The Day of the Dead – Living with awareness of dying and your funeral ‘songs’

On 1st November most German families will pay a visit to grave yards to celebrate and acknowledge their loved ones. I am reliably informed by relatives in Germany that it’s a national holiday there, and to cite my informant, “so that everyone can remember the deceased.  You literally cannot move around the grave yards due to the vast numbers
of people visiting graves.  It is probably the busiest time of year for
florists and candle sellers.  The grave yards glow all night from the slow
burning candles in red glasses that are left by the mourners”.
What a beautiful way to feel a sense of community with others as you remember your loved one.

Here in the UK we do so little to bring the dead into our living because it seems to me we’re frightened to even think that one day we might die or someone we love will. So we carry on pretending as if this big event won’t happen to us. I think we lose the chance to reflect on how we want our living to be if we continually reject the idea that we will die.

So here’s my contribution to the Day of the Dead. In my family we often talk about our funeral songs and how we want our death and life to be celebrated and acknowledged (it’s one of the ways that I bring an awareness of death into our living but maybe as my daughter says I’m ‘an absolute nutter…[and a ] death freak’). What music would you have at your funeral? Give me your current top three (it’s probably going to change over time), mine have. To get you started here are mine and some of my immediate family’s choices:

Kate

1. Deva Premal                        Om Namo Bhagavate   (moving, inspiring, beautiful, spiritual)

2. Elbow                                  Weather to Fly   (my favourite band, speaks of shared times with my loved ones and celebrates a time when I truly lived fully)

3. Echo & The Bunnymen        Ocean Rain   (A band that I have grown up with; this song reminds me of my beloved, helps me to feel alive and moves me to tears!)

Paul

1. Let It Be                               The Beatles (inspiring song from my favourite ever band of all time – reminds me of growing up)

2. You’ll Never Walk Alone        Gerry & The Pacemakers  (the anthem of my football team, it’s moving, comforting and speaks of family & community)

3. Life’s What you Make It         Talk Talk  (uplifting song, has a strong message0

Joel (17)

1. Noah & The Whale             The First Days of Spring   (inspiring, hopeful, sad and beautiful all at the same time)

2. Damien Rice                        9 Crimes   (invokes a sense of sadness)

3. Bat for Lashes                     Sad Eyes   (I love it and I want people to cry at my funeral!).

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5 Responses to The Day of the Dead – Living with awareness of dying and your funeral ‘songs’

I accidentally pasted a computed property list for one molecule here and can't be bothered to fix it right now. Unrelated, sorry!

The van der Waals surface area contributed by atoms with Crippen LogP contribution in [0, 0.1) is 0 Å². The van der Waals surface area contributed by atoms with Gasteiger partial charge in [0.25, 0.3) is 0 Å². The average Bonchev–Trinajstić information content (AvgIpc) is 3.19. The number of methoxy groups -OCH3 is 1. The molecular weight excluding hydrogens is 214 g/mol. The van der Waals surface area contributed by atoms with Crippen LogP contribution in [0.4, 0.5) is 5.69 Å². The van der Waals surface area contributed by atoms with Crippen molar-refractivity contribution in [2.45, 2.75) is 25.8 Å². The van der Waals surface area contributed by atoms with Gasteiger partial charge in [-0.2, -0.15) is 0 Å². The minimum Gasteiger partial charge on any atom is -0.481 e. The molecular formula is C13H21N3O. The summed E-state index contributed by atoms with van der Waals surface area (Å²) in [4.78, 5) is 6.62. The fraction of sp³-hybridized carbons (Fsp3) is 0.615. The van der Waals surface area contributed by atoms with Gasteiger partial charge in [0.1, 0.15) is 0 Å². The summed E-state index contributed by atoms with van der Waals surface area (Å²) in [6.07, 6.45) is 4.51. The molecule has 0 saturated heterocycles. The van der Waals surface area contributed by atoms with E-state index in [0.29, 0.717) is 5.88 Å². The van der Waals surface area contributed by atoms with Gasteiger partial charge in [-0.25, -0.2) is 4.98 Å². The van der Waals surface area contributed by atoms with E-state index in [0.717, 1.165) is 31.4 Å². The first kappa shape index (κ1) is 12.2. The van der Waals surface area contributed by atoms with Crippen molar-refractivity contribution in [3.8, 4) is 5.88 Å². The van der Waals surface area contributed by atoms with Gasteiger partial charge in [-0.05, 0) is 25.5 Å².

1. PatP says:

    I like your post and totally agree with you. In the US, we do little as well, other than setting up memorials. In today’s culture, little is thought or talked about in relation to death or dying. The time we have really is short. We would do well to acknowledge this and live in such a way that our lives will have meaning. Thanks for sharing.
    Here would be my top 3, although this list may change during time. 😉

    1. Chris Tomlin – Amazing Grace
    2. Elvis Presley – How Great Thou Art
    3. Danny Gokey – My Best Days are ahead of me ( It’s a happy song )

    • Hi PatP
      Thank you for sharing your thoughts and your song selections. I had not heard of Danny Gokey so have just tracked him down and his video of ‘My best days…’ – loved it and all the messages that flash up about living fully – NOW. So Great – Thank you

  2. cinzia says:

    Italy is holiday as well, the Day of Death. It would be nice to remember those passed away more often but at least once a year.
    Thanks for your thought.

  3. Derek says:

    Kate – very thought provoking. I don’t know anything about mindfulness but the idea of having our mortality at the forefront of our minds was something Heidegger was very keen on and became a fundamental tenet of existentialism (hang on – can you smell something….?) In fact you could say that his theory of Dasein (“beingthere”) was a precursor of mindfulness. If you really wanted to.

    Back on planet Earth, I’m not sure visiting ancestors’ graves etc has that effect. However, thinking of our own deaths and funerals is a splendid idea (you death freak) and my selection of tunes is as follows:

    Run, rabbit, run – Henry Cotton
    Life’s a Long Song – J Tull
    Overture from La Traviatta – Verdi (only the first 1’20”, so the pall bearers would have to run down the aisle)

    Yep – I think that covers all the bases.

    Pip, pip!

    • Thanks Derek! Think I’ll need to do a bit more research to be able to comment intelligently on Heidegger & Dasein… I’m sure we can get you to the front in time if we find somewhere with a short aisle; just listened to 1’20” – almost unbearably moving.

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